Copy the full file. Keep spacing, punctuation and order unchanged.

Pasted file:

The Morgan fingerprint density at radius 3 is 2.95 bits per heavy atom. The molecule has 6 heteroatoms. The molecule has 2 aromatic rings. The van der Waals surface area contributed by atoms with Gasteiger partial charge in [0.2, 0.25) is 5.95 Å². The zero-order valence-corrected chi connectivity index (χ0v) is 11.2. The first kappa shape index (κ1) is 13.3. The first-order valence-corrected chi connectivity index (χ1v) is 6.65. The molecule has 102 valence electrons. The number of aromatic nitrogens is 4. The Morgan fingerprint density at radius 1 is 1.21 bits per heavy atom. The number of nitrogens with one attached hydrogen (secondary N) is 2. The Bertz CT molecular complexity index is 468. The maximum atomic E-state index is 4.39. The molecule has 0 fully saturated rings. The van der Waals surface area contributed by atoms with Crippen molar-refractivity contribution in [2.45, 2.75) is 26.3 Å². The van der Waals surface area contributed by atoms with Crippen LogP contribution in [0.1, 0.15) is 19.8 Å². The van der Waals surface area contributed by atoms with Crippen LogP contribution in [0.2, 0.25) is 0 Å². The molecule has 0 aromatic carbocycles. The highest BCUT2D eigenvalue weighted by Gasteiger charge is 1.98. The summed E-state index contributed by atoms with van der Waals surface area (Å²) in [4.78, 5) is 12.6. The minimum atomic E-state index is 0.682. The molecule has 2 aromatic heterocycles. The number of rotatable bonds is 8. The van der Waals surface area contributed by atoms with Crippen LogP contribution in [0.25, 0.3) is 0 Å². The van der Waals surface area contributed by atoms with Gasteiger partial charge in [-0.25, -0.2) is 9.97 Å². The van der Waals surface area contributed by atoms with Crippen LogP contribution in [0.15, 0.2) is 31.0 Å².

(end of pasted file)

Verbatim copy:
The Morgan fingerprint density at radius 3 is 2.95 bits per heavy atom. The molecule has 6 heteroatoms. The molecule has 2 aromatic rings. The van der Waals surface area contributed by atoms with Gasteiger partial charge in [0.2, 0.25) is 5.95 Å². The zero-order valence-corrected chi connectivity index (χ0v) is 11.2. The first kappa shape index (κ1) is 13.3. The first-order valence-corrected chi connectivity index (χ1v) is 6.65. The molecule has 102 valence electrons. The number of aromatic nitrogens is 4. The Morgan fingerprint density at radius 1 is 1.21 bits per heavy atom. The number of nitrogens with one attached hydrogen (secondary N) is 2. The Bertz CT molecular complexity index is 468. The maximum atomic E-state index is 4.39. The molecule has 0 fully saturated rings. The van der Waals surface area contributed by atoms with Crippen molar-refractivity contribution in [2.45, 2.75) is 26.3 Å². The van der Waals surface area contributed by atoms with Crippen LogP contribution in [0.1, 0.15) is 19.8 Å². The van der Waals surface area contributed by atoms with Crippen LogP contribution in [0.2, 0.25) is 0 Å². The molecule has 0 aromatic carbocycles. The highest BCUT2D eigenvalue weighted by Gasteiger charge is 1.98. The summed E-state index contributed by atoms with van der Waals surface area (Å²) in [4.78, 5) is 12.6. The minimum atomic E-state index is 0.682. The molecule has 2 aromatic heterocycles. The number of rotatable bonds is 8. The van der Waals surface area contributed by atoms with Crippen LogP contribution in [0.25, 0.3) is 0 Å². The van der Waals surface area contributed by atoms with Gasteiger partial charge in [-0.25, -0.2) is 9.97 Å². The van der Waals surface area contributed by atoms with Crippen LogP contribution in [0.15, 0.2) is 31.0 Å².